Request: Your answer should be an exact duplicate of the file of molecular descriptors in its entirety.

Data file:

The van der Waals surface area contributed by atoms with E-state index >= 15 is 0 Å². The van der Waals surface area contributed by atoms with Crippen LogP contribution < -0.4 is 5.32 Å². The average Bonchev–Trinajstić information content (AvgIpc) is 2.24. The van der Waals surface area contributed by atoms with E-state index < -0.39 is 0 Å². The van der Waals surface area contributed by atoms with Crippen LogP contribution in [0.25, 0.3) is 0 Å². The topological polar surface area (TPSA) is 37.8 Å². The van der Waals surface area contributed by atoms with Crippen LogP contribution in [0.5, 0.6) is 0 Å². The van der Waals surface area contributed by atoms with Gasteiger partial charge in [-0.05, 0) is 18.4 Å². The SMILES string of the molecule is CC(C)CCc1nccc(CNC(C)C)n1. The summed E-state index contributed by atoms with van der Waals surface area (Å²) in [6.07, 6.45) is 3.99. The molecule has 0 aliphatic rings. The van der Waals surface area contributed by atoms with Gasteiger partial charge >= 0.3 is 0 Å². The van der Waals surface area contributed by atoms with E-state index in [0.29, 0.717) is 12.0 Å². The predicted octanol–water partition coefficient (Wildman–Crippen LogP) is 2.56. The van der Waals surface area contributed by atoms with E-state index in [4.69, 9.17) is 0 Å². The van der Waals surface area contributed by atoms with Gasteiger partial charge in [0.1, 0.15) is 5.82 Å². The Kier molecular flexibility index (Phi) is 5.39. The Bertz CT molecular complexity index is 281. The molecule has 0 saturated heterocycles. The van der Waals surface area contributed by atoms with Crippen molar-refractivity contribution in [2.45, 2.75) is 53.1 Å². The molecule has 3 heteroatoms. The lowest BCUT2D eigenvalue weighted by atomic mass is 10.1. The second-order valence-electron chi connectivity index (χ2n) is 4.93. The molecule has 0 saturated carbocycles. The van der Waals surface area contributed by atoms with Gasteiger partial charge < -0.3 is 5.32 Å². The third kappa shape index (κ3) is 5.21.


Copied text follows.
The van der Waals surface area contributed by atoms with E-state index >= 15 is 0 Å². The van der Waals surface area contributed by atoms with Crippen LogP contribution < -0.4 is 5.32 Å². The average Bonchev–Trinajstić information content (AvgIpc) is 2.24. The van der Waals surface area contributed by atoms with E-state index < -0.39 is 0 Å². The van der Waals surface area contributed by atoms with Crippen LogP contribution in [0.25, 0.3) is 0 Å². The topological polar surface area (TPSA) is 37.8 Å². The van der Waals surface area contributed by atoms with Crippen LogP contribution in [0.5, 0.6) is 0 Å². The van der Waals surface area contributed by atoms with Gasteiger partial charge in [-0.05, 0) is 18.4 Å². The SMILES string of the molecule is CC(C)CCc1nccc(CNC(C)C)n1. The summed E-state index contributed by atoms with van der Waals surface area (Å²) in [6.07, 6.45) is 3.99. The molecule has 0 aliphatic rings. The van der Waals surface area contributed by atoms with Gasteiger partial charge >= 0.3 is 0 Å². The van der Waals surface area contributed by atoms with E-state index in [0.29, 0.717) is 12.0 Å². The predicted octanol–water partition coefficient (Wildman–Crippen LogP) is 2.56. The van der Waals surface area contributed by atoms with E-state index in [4.69, 9.17) is 0 Å². The van der Waals surface area contributed by atoms with Gasteiger partial charge in [0.1, 0.15) is 5.82 Å². The Kier molecular flexibility index (Phi) is 5.39. The Bertz CT molecular complexity index is 281. The molecule has 0 saturated heterocycles. The van der Waals surface area contributed by atoms with Crippen molar-refractivity contribution in [2.45, 2.75) is 53.1 Å². The molecule has 3 heteroatoms. The lowest BCUT2D eigenvalue weighted by atomic mass is 10.1. The second-order valence-electron chi connectivity index (χ2n) is 4.93. The molecule has 0 saturated carbocycles. The van der Waals surface area contributed by atoms with Gasteiger partial charge < -0.3 is 5.32 Å². The third kappa shape index (κ3) is 5.21.